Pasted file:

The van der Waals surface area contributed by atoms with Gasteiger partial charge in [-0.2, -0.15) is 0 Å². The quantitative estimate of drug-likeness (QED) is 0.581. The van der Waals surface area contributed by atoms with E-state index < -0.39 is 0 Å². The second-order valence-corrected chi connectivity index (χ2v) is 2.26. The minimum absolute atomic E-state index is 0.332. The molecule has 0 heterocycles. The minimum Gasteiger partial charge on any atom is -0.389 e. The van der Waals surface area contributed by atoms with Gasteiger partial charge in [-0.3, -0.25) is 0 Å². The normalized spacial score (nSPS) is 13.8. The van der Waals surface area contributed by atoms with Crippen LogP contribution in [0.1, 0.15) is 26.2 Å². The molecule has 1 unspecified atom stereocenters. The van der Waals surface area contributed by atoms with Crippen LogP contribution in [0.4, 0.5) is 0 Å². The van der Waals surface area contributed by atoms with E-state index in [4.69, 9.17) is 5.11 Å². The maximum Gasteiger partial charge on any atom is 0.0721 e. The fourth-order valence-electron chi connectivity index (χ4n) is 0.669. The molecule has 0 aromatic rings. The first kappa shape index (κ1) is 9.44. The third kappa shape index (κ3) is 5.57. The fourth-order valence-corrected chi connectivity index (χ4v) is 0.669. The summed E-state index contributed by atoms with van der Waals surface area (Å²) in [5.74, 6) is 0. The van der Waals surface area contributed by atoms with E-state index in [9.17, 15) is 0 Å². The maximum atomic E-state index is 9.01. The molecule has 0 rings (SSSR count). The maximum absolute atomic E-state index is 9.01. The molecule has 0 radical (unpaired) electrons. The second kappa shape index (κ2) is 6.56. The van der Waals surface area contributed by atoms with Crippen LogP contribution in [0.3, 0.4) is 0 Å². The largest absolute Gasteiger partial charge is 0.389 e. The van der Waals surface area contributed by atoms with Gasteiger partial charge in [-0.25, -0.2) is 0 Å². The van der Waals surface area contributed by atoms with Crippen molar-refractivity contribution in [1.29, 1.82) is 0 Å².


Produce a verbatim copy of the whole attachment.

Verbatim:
The van der Waals surface area contributed by atoms with Gasteiger partial charge in [-0.2, -0.15) is 0 Å². The quantitative estimate of drug-likeness (QED) is 0.581. The van der Waals surface area contributed by atoms with E-state index < -0.39 is 0 Å². The second-order valence-corrected chi connectivity index (χ2v) is 2.26. The minimum absolute atomic E-state index is 0.332. The molecule has 0 heterocycles. The minimum Gasteiger partial charge on any atom is -0.389 e. The van der Waals surface area contributed by atoms with Gasteiger partial charge in [-0.3, -0.25) is 0 Å². The normalized spacial score (nSPS) is 13.8. The van der Waals surface area contributed by atoms with Crippen LogP contribution in [0.1, 0.15) is 26.2 Å². The molecule has 1 unspecified atom stereocenters. The van der Waals surface area contributed by atoms with Crippen LogP contribution in [0.4, 0.5) is 0 Å². The van der Waals surface area contributed by atoms with E-state index in [4.69, 9.17) is 5.11 Å². The maximum Gasteiger partial charge on any atom is 0.0721 e. The fourth-order valence-electron chi connectivity index (χ4n) is 0.669. The molecule has 0 aromatic rings. The first kappa shape index (κ1) is 9.44. The third kappa shape index (κ3) is 5.57. The fourth-order valence-corrected chi connectivity index (χ4v) is 0.669. The summed E-state index contributed by atoms with van der Waals surface area (Å²) in [5.74, 6) is 0. The van der Waals surface area contributed by atoms with E-state index in [9.17, 15) is 0 Å². The maximum atomic E-state index is 9.01. The molecule has 0 rings (SSSR count). The maximum absolute atomic E-state index is 9.01. The molecule has 0 radical (unpaired) electrons. The second kappa shape index (κ2) is 6.56. The van der Waals surface area contributed by atoms with Crippen LogP contribution in [0.3, 0.4) is 0 Å². The largest absolute Gasteiger partial charge is 0.389 e. The van der Waals surface area contributed by atoms with Gasteiger partial charge in [-0.25, -0.2) is 0 Å². The van der Waals surface area contributed by atoms with Crippen molar-refractivity contribution in [1.29, 1.82) is 0 Å².